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Discussion Starter · #872 ·
BTW, a long term investor is unaffected by this sort of market volatility.
It's true, and I also only try to care about my long term returns... but (as per the thread topic) I really was enjoying and having more fun at the all time highs.

It's human nature. The big numbers and high wealth figures are fun. Not as fun when you see thousands of dollars "disappearing" daily.
 

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Discussion Starter · #873 ·
If anyone thinks the NASDAQ is returning to its highs any time soon, you could speculate on TQQQ. If the NASDAQ bounces back you couple triple your money. Extremely risky proposition obviously (not my kind of thing).

Or if you think the S&P 500 will bounce back, you could buy UPRO and roughly double your money.

I wouldn't do any of this myself but then again, people tell me that I invest like an old man.
 

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It's true, and I also only try to care about my long term returns... but (as per the thread topic) I really was enjoying and having more fun at the all time highs.
ATH is good for traders but not good for income investors. A company with DRIP will compound more slowly when the stock is high.
 

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Discussion Starter · #875 ·
ATH is good for traders but not good for income investors. A company with DRIP will compound more slowly when the stock is high.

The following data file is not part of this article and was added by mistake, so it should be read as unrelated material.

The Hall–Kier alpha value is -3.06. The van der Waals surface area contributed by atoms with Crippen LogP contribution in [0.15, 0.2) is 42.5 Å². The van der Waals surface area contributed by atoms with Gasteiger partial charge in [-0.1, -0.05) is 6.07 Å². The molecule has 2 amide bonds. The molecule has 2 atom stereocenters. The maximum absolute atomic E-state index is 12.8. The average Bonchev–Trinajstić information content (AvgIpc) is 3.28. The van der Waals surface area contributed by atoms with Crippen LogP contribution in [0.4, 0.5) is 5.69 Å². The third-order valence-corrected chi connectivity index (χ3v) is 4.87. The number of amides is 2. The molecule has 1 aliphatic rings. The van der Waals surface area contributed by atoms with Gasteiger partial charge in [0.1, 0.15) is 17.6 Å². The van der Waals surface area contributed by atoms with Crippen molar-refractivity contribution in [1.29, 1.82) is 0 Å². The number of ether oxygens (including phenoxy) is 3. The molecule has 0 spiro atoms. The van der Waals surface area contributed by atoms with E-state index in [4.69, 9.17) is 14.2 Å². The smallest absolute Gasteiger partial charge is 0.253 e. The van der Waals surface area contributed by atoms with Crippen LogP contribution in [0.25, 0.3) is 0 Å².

This is what's so awesome about the drop in bond ETFs. Now every interest payment (coupon) we get is re-invested at much higher interest rates.

These are great conditions for long term bond investors. The yield keeps going up = future returns are rising. Short term pain and long term gain.
 

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Another beautiful day of reverse highs. Where is your excitement?
QT and rate hike just started, more to come. Enjoy while it last. GL to HELOC equities “home made investors” and TQQQ buddies.
 

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Discussion Starter · #878 ·
QT and rate hike just started, more to come.
Buddy, it hasn't even started yet! The Federal Reserve starts QT in June. The Bank of Canada is a small player. It's really the Federal Reserve's QE liquidity that drives global assets.

I'm really curious what's going to happen when the Fed starts QT. I'm not even sure they will go ahead with it, or the rate hikes through this year.
 

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I think they will still deliver on promised hikes and QT to maintain credibility. The extent of which may be muted if we see inflation wane and the market fall. My fear is that they cannot curb inflation as some profess the major causes are beyond the Fed (and BoC)'s reach. If that occurs we may see a a major collapse akin to 2008 or worse. A sharp crash and reversal would be better than a decade of slow decline. I think it would shake out a lot of non investors. I can't predict the future so I just hold my nose and try to steer into the skid. I placed some orders on a:beautiful reverse high day such as this. My portfolio was down just under .5% today. VEQT 1.25% Tomorrow it could be the inverse. I am not ecstatic about the YTD returns but understand that 10 and 20 percent declines are normal market action.